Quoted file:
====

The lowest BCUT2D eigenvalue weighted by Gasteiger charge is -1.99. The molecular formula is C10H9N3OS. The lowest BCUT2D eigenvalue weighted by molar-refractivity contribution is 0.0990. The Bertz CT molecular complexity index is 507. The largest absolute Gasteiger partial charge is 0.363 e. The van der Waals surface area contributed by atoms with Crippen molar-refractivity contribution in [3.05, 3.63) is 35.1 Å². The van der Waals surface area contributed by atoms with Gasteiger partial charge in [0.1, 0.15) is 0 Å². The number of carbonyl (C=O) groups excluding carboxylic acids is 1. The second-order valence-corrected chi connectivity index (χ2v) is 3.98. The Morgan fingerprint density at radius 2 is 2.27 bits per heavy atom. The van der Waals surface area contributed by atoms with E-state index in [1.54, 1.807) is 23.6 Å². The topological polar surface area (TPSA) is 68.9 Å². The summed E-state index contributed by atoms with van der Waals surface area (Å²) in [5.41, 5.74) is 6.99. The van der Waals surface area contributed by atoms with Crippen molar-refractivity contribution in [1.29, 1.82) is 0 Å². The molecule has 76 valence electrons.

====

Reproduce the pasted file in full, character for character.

The lowest BCUT2D eigenvalue weighted by Gasteiger charge is -1.99. The molecular formula is C10H9N3OS. The lowest BCUT2D eigenvalue weighted by molar-refractivity contribution is 0.0990. The Bertz CT molecular complexity index is 507. The largest absolute Gasteiger partial charge is 0.363 e. The van der Waals surface area contributed by atoms with Crippen molar-refractivity contribution in [3.05, 3.63) is 35.1 Å². The van der Waals surface area contributed by atoms with Gasteiger partial charge in [0.1, 0.15) is 0 Å². The number of carbonyl (C=O) groups excluding carboxylic acids is 1. The second-order valence-corrected chi connectivity index (χ2v) is 3.98. The Morgan fingerprint density at radius 2 is 2.27 bits per heavy atom. The van der Waals surface area contributed by atoms with E-state index in [1.54, 1.807) is 23.6 Å². The topological polar surface area (TPSA) is 68.9 Å². The summed E-state index contributed by atoms with van der Waals surface area (Å²) in [5.41, 5.74) is 6.99. The van der Waals surface area contributed by atoms with Crippen molar-refractivity contribution in [1.29, 1.82) is 0 Å². The molecule has 76 valence electrons.